*When someone had an empty writing folder after almost a whole quarter of school, writers wondered what he had been doing all this time.  They were sad for him because he wouldn’t have anything to share at our writing celebration, and that he had not been practicing all the things we’d been learning in Writer’s Workshop.

*As kiddos yell out during a read aloud, students quickly raise their hands in the shape of a zero, reminding their friends to keep a quiet voice while we read.  Others can be heard saying, “We will take turns” and “We will listen and follow directions,” which are both class norms we’ve agreed upon. 🙂

*During work time this week, I heard a friend say to someone else, “I can’t talk to you right now, I have work to do.”

*That same friend could be heard saying, “Wow, those were sandpaper words when someone said , ‘Those are my crayons!'”

*When a student was trying to talk to me while I was working with another student on an assessment, a friend nearby said, “Remember, she’s not going to talk to you, you’re whining.” Then, as the friend continued working to interrupt, she added, “She’s not going to talk to you, she’s working with that friend.”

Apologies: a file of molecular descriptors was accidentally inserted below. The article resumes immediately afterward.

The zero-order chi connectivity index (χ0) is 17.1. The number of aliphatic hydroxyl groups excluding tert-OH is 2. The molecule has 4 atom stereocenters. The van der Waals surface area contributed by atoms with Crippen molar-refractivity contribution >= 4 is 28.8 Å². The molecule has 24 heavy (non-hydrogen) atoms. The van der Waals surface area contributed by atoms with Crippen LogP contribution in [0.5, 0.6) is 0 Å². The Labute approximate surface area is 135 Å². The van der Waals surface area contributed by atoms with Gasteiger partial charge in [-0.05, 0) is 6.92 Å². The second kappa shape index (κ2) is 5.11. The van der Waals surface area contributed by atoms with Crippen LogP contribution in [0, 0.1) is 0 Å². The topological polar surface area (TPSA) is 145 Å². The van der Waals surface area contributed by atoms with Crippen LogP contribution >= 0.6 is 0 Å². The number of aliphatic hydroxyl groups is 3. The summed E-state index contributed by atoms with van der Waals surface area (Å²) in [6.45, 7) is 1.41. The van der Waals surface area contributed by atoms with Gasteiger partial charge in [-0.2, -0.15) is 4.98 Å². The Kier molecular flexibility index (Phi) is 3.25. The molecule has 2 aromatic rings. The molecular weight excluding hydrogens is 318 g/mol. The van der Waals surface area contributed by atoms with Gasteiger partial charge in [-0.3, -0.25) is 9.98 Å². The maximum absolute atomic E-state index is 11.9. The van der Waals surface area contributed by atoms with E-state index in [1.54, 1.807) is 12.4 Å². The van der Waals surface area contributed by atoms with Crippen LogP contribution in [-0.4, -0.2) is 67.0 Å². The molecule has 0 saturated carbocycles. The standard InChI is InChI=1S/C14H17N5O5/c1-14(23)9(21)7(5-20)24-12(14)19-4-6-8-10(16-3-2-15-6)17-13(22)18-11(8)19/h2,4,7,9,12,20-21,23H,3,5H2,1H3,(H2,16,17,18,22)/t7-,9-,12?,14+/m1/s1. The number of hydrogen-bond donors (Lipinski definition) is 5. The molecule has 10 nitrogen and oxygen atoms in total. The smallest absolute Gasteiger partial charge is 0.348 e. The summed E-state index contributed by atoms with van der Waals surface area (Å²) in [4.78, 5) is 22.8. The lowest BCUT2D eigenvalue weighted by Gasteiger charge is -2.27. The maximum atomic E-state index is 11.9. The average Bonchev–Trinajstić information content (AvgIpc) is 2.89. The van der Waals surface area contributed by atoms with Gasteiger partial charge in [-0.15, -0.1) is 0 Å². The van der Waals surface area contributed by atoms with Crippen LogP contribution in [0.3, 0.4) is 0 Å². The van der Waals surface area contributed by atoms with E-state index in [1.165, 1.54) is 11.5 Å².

*As I start to remind kiddos of appropriate line behavior (before we leave for recess), I hear someone finish my words my saying, “I will…take you to recess when everyone is in a straight, quiet line!” 

*When a group that was only supposed to have 2 or 3 kiddos in it ended up with 4, the group calmly figured out which friend should move to another group by deciding to play rock/paper/scissors.  When the friend moved to his new group, a friend there said, “Come on over, let’s make a plan!” 

I feel like I could probably go on and on with amazing words and actions that kiddos in Rm. 202 are saying and doing right now.  It’s been so beautiful to watch how kids are starting to take care of each other, encourage each other (which is another norm), and remind their friends of what we are all about.  We had a little trouble this afternoon with crayons (and not sharing them correctly and therefore wasting our writing time), and kiddos were able to reflect on what those actions said about us, whether they were what we are all about in Rm. 202 and whether they help us learn.  We agreed and then actually asked me to let them go back to work so they could fix it.

I am loving how kiddos who have previously struggled with distracting behaviors are stepping up and responding positively when their friends ask them to stop, when their friends remind them they quickly change their choices.  I am noticing less waiting time, more learning time and just how the overall feel of our room is so relaxed and comfortable.  It is truly a special and LOVELY place to spend the day.  I am really lucky to be able to work with such an amazing group of kiddos every day.  And if you’re a parent of one of those kiddos–thanks so much for all you did and do to help them be their very best!!  I appreciate you, too! 🙂